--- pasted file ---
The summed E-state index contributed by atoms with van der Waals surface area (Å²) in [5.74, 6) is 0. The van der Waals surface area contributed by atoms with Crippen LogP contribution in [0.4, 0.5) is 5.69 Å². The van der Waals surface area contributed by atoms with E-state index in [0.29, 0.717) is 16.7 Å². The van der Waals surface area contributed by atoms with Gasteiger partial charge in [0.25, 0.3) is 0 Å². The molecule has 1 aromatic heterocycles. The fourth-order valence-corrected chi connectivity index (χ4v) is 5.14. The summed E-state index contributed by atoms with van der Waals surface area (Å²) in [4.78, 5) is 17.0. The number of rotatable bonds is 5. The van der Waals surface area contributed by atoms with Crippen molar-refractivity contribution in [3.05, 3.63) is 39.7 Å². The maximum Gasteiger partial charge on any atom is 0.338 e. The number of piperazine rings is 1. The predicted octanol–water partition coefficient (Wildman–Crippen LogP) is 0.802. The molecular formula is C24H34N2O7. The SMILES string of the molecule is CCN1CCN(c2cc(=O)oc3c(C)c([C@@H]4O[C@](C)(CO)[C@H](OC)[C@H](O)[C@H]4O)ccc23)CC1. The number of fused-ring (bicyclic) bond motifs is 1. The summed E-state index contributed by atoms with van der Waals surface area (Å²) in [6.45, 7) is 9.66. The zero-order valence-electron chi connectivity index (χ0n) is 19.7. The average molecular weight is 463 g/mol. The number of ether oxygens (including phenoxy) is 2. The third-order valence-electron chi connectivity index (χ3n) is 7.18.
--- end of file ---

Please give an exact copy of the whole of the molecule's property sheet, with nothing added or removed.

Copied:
The summed E-state index contributed by atoms with van der Waals surface area (Å²) in [5.74, 6) is 0. The van der Waals surface area contributed by atoms with Crippen LogP contribution in [0.4, 0.5) is 5.69 Å². The van der Waals surface area contributed by atoms with E-state index in [0.29, 0.717) is 16.7 Å². The van der Waals surface area contributed by atoms with Gasteiger partial charge in [0.25, 0.3) is 0 Å². The molecule has 1 aromatic heterocycles. The fourth-order valence-corrected chi connectivity index (χ4v) is 5.14. The summed E-state index contributed by atoms with van der Waals surface area (Å²) in [4.78, 5) is 17.0. The number of rotatable bonds is 5. The van der Waals surface area contributed by atoms with Crippen molar-refractivity contribution in [3.05, 3.63) is 39.7 Å². The maximum Gasteiger partial charge on any atom is 0.338 e. The number of piperazine rings is 1. The predicted octanol–water partition coefficient (Wildman–Crippen LogP) is 0.802. The molecular formula is C24H34N2O7. The SMILES string of the molecule is CCN1CCN(c2cc(=O)oc3c(C)c([C@@H]4O[C@](C)(CO)[C@H](OC)[C@H](O)[C@H]4O)ccc23)CC1. The number of fused-ring (bicyclic) bond motifs is 1. The summed E-state index contributed by atoms with van der Waals surface area (Å²) in [6.45, 7) is 9.66. The zero-order valence-electron chi connectivity index (χ0n) is 19.7. The average molecular weight is 463 g/mol. The number of ether oxygens (including phenoxy) is 2. The third-order valence-electron chi connectivity index (χ3n) is 7.18.